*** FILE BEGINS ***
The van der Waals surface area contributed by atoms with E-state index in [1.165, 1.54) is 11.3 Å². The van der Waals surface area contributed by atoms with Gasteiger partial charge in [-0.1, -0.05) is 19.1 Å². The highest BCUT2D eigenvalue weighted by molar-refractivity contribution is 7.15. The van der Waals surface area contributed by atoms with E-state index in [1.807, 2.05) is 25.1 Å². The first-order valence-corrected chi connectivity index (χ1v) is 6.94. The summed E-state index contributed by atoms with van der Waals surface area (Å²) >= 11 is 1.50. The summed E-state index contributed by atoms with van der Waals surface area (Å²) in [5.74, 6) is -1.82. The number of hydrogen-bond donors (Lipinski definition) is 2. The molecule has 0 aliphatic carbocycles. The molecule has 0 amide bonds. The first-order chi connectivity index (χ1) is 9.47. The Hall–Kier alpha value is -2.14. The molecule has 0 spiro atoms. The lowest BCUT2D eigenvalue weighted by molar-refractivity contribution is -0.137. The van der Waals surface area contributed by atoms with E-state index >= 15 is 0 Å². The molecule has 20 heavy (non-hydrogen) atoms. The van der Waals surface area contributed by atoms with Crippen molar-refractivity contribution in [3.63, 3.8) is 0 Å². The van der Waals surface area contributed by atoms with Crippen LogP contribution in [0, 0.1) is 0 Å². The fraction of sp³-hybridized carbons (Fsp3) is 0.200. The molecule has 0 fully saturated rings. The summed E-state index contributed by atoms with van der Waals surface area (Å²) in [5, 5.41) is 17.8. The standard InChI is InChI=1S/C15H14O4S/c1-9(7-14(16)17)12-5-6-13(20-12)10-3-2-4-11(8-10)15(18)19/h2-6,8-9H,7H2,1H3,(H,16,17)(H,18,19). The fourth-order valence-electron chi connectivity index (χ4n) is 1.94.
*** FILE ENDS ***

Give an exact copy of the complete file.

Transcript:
The van der Waals surface area contributed by atoms with E-state index in [1.165, 1.54) is 11.3 Å². The van der Waals surface area contributed by atoms with Gasteiger partial charge in [-0.1, -0.05) is 19.1 Å². The highest BCUT2D eigenvalue weighted by molar-refractivity contribution is 7.15. The van der Waals surface area contributed by atoms with E-state index in [1.807, 2.05) is 25.1 Å². The first-order valence-corrected chi connectivity index (χ1v) is 6.94. The summed E-state index contributed by atoms with van der Waals surface area (Å²) >= 11 is 1.50. The summed E-state index contributed by atoms with van der Waals surface area (Å²) in [5.74, 6) is -1.82. The number of hydrogen-bond donors (Lipinski definition) is 2. The molecule has 0 aliphatic carbocycles. The molecule has 0 amide bonds. The first-order chi connectivity index (χ1) is 9.47. The Hall–Kier alpha value is -2.14. The molecule has 0 spiro atoms. The lowest BCUT2D eigenvalue weighted by molar-refractivity contribution is -0.137. The van der Waals surface area contributed by atoms with E-state index >= 15 is 0 Å². The molecule has 20 heavy (non-hydrogen) atoms. The van der Waals surface area contributed by atoms with Crippen molar-refractivity contribution in [3.63, 3.8) is 0 Å². The van der Waals surface area contributed by atoms with Crippen LogP contribution in [0, 0.1) is 0 Å². The fraction of sp³-hybridized carbons (Fsp3) is 0.200. The molecule has 0 fully saturated rings. The summed E-state index contributed by atoms with van der Waals surface area (Å²) in [5, 5.41) is 17.8. The standard InChI is InChI=1S/C15H14O4S/c1-9(7-14(16)17)12-5-6-13(20-12)10-3-2-4-11(8-10)15(18)19/h2-6,8-9H,7H2,1H3,(H,16,17)(H,18,19). The fourth-order valence-electron chi connectivity index (χ4n) is 1.94.